By CNN's Adam Levine
The circumstances surrounding the shooting down of the Chinook are still murky but what is known is that it ended with the deadliest day yet for U.S. troops in Afghanistan. The death toll by Saturday evening was at 30, including more than two dozen special operations forces.
The troops were en route to help another unit pinned down by enemy fire in eastern Afghanistan, and the belief is that it was enemy fire that took down the Chinook that carried the elite forces, according to sources.
Of the special operations forces killed, 22 were Navy SEALs. Many were fellow forces of the elite team that took down Osama bin Laden. As much as bin Laden's killing was a high point for the covert troops, Saturday's devastation is yet another painful chapter in the lives lost by U.S. and NATO forces over the last 10 years.
Working below the radar, special forces are a key part of the U.S. mission with scant attention or publicity. Special Operations run about a dozen missions a night in Afghanistan, according to Eric Olson, Commander of U.S. Special Operations Command, making
rare public comments at an event last month.
"Every night, dozens of times," Olson told an audience at a national security conference in July. The missions are often to go after what are known as high-value targets.
"Ground forces getting on helicopter and flying against a target," Olson said. "This has become habit."
Questions will arise as to why the troops were on board a single Chinook, the graceless workhorse of a troop carrier, and not a more specialized helicopter like the noise-dampening, stealth-capable one now known to have been used in the raid on bin Laden's compound.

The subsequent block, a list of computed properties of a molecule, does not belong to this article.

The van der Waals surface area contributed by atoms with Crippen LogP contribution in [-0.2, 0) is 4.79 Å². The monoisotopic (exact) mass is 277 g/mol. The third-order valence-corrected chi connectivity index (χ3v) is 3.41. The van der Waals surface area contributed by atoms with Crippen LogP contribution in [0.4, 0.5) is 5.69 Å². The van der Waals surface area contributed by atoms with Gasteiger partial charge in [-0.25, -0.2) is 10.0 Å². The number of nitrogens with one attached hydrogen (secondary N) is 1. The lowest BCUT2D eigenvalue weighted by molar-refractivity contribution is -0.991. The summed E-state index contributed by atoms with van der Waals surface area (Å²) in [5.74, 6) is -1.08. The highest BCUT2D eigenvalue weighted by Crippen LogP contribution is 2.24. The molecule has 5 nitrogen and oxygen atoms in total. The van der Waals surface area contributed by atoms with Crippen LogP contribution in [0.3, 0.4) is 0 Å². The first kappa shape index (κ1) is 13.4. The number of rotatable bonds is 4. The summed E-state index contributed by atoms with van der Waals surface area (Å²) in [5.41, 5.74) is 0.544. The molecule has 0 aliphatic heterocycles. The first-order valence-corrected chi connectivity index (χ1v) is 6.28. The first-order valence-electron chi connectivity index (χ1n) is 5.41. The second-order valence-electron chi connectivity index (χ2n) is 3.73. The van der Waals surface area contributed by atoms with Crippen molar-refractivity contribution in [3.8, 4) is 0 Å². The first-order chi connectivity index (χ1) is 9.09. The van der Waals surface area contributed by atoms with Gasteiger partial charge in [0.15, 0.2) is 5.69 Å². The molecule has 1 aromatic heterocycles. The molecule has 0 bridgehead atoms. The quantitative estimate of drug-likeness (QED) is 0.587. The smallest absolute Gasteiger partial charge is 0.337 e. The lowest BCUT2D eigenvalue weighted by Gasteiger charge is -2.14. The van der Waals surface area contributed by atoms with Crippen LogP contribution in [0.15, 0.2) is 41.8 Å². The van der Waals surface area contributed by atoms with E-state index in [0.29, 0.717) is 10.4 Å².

But the details of the mission provide some of that answer. This was not, according to sources, a raid but a response to help fellow troops pinned down. In that case, the Chinook is often the transport of choice.
"It goes about 175 miles an hour, can hold up to 55 troops. It's a workhorse," Brig. Gen. Mark Kimmitt, retired, told CNN on Saturday. "If you have a mission that requires a large number of forces to get on the ground quickly to prosecute the mission, for that type of environment, probably nothing is better."
The bin Laden raid itself was the apex of a force rebuilt after a failure to rescue hostages being held in Iran, or as Olson said last month, "a failed attempt by this nation to put a ground force on helicopter and fly them into a hostile environment."
His description was not so different from Saturday's catastrophic mission, whose impact will raise many questions as to the speed with which the U.S. is looking to draw down its troops from Afghanistan.